Each person has a very clear notion of their place in the team and what their role is. Work flows down the hierarchy. To be seen as successful, in any role, the tasks received by each person must be completed quickly, quietly, correctly and without complaint.
Pretend that this team has been in place within the organisation for a decade. Some of the senior team members have been a part of this group since its inception. Within the social structures there is respect for experience and deep trust among the team.
Can you picture it?
Your role in this situation is to change the way that the team approach testing. You want to transform their process, improve their techniques, encourage critical thinking, foster debate, challenge the team to embrace innovation and new ideas.
What would you do first?
I believe this is a relatively familiar scenario in testing. The catalyst for testing transformation may be a switch in the entire development methodology from waterfall to agile. Or it could be the transformation that happens when shifting from scripted to exploratory testing, or when picking up specification by example, or when learning to use tools to complement our testing, or any number of other things.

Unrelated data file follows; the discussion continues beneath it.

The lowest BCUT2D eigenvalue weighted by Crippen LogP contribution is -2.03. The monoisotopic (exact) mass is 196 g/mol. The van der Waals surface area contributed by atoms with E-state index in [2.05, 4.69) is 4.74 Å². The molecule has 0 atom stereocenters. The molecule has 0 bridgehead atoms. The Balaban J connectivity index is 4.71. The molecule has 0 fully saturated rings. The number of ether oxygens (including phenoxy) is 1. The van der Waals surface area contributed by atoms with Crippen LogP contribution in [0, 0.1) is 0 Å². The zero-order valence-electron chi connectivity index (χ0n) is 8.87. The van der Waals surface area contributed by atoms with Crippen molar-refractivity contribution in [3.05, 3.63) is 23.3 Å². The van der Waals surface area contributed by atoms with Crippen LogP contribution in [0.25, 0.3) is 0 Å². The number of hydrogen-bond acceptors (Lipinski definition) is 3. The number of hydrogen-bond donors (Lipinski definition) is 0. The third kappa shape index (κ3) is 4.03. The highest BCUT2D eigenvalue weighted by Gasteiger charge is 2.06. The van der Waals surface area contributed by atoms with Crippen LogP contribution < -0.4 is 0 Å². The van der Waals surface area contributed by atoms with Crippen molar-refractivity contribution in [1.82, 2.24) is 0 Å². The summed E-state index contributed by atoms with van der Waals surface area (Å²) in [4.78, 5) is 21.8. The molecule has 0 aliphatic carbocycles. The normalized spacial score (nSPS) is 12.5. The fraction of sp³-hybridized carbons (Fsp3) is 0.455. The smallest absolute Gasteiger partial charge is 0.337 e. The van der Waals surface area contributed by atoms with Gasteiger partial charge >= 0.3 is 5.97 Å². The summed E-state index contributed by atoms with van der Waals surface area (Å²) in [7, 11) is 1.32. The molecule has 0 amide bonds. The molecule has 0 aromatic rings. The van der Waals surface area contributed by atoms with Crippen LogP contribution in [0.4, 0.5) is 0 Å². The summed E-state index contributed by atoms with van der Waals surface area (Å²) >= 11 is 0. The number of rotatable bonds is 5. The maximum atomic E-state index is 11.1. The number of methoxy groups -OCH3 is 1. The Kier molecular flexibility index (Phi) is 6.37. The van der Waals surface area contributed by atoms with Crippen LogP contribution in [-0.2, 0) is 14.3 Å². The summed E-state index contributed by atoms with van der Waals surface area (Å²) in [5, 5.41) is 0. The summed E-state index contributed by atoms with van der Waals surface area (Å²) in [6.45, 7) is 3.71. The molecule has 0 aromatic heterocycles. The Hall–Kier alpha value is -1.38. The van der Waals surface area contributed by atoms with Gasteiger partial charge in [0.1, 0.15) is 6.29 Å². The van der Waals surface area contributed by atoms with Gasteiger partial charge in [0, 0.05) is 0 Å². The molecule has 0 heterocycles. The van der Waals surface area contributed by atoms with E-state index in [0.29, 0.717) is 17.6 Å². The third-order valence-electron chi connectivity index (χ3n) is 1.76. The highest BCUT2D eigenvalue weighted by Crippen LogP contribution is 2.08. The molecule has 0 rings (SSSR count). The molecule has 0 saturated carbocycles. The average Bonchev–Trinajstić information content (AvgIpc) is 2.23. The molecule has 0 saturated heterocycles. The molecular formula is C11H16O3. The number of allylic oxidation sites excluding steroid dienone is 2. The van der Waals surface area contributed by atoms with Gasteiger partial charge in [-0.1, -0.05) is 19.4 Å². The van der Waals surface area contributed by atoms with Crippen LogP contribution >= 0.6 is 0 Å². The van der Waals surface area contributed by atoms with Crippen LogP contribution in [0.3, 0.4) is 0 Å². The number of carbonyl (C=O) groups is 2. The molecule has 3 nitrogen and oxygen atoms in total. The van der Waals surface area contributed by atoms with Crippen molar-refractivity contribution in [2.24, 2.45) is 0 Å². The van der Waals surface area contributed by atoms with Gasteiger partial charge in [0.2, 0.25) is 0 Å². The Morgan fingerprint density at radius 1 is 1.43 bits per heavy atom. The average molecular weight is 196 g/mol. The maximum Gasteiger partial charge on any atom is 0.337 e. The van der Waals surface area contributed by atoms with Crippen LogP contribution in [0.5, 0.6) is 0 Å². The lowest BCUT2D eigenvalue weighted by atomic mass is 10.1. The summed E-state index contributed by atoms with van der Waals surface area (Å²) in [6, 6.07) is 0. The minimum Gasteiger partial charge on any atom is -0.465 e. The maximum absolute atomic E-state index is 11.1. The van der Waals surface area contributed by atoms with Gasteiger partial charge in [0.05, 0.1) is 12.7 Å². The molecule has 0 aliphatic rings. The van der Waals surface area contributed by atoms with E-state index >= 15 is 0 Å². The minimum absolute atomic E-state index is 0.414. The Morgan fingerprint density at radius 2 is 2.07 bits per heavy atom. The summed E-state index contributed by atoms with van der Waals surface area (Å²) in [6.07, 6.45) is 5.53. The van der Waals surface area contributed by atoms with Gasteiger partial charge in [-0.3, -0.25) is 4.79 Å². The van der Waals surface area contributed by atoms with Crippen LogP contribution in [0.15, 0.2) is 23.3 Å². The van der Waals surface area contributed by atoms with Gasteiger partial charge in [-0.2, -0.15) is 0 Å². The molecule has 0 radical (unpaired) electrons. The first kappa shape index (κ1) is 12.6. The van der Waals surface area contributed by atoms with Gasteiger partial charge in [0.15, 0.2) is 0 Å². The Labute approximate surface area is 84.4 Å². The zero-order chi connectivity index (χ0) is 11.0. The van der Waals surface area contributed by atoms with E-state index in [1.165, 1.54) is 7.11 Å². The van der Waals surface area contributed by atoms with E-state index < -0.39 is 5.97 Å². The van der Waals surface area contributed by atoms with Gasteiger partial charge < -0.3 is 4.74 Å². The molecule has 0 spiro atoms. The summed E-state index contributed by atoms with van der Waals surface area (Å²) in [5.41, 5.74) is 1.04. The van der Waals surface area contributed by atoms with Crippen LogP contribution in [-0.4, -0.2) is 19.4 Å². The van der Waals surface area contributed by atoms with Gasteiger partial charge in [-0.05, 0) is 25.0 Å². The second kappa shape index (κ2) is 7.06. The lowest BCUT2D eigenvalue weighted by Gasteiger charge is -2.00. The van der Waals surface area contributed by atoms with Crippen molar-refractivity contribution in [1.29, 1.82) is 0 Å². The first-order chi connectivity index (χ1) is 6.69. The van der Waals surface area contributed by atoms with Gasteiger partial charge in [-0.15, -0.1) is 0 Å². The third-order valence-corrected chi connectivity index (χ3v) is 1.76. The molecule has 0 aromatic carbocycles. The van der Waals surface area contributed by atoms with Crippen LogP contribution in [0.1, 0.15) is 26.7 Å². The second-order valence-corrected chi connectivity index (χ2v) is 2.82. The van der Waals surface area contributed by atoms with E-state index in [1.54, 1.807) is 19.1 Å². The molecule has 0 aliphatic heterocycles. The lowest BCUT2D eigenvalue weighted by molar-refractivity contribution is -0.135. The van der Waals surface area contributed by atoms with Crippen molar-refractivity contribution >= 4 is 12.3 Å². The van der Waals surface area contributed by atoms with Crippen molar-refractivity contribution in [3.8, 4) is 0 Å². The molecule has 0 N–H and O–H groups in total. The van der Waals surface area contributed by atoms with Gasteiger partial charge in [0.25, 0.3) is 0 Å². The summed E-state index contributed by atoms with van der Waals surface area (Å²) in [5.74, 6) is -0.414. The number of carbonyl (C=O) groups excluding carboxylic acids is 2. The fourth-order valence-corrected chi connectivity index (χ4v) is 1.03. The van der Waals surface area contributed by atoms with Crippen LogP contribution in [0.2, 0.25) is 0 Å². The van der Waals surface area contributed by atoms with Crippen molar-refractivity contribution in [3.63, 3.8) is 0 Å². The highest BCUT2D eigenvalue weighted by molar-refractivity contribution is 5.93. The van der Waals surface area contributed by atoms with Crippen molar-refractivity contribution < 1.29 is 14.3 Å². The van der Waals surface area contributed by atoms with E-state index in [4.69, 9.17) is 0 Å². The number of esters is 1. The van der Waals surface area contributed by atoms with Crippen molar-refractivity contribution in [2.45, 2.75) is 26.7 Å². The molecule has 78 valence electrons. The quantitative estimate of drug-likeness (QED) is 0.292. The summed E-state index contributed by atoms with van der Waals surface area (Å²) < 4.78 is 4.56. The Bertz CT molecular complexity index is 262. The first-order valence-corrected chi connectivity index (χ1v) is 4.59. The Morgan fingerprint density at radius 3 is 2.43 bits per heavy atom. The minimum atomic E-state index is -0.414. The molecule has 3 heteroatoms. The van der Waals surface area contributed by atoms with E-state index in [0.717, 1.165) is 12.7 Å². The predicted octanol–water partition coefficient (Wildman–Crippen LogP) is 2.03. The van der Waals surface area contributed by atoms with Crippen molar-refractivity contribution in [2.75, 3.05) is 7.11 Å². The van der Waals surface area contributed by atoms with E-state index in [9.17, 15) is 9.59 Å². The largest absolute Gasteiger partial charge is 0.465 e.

Michele Cross spoke about "Transformation of a QA Department" at the recent Australian Testing Days conference in Melbourne. Her experience report was from a situation similar to that described above, but where the testing team were located off-shore in the Philippines.
Because of the added complexity of an off-shore relationship, Michele's transformation journey began with some research into the cultural context of the Philippines as compared to Australia. Her intent was not to be critical about cultural differences, but instead to allow them to inform her decision making.
Michelle looked at the six cultural dimensions defined by Dutch social psychologist and anthropologist Geert Hofstede. Under this model there were two particular measures that showed a large difference between the Philippines and Australia:
|Hofstede Centre Data [ref]
Power Distance is defined as the extent to which the less powerful members of institutions and organisations within a country expect and accept that power is distributed unequally. It has to do with the fact that a society’s inequality is endorsed by the followers as much as by the leaders.
Australia scores low on this dimension (36). Within Australian organizations, hierarchy is established for convenience, superiors are always accessible and managers rely on individual employees and teams for their expertise. Both managers and employees expect to be consulted and information is shared frequently. At the same time, communication is informal, direct and participative.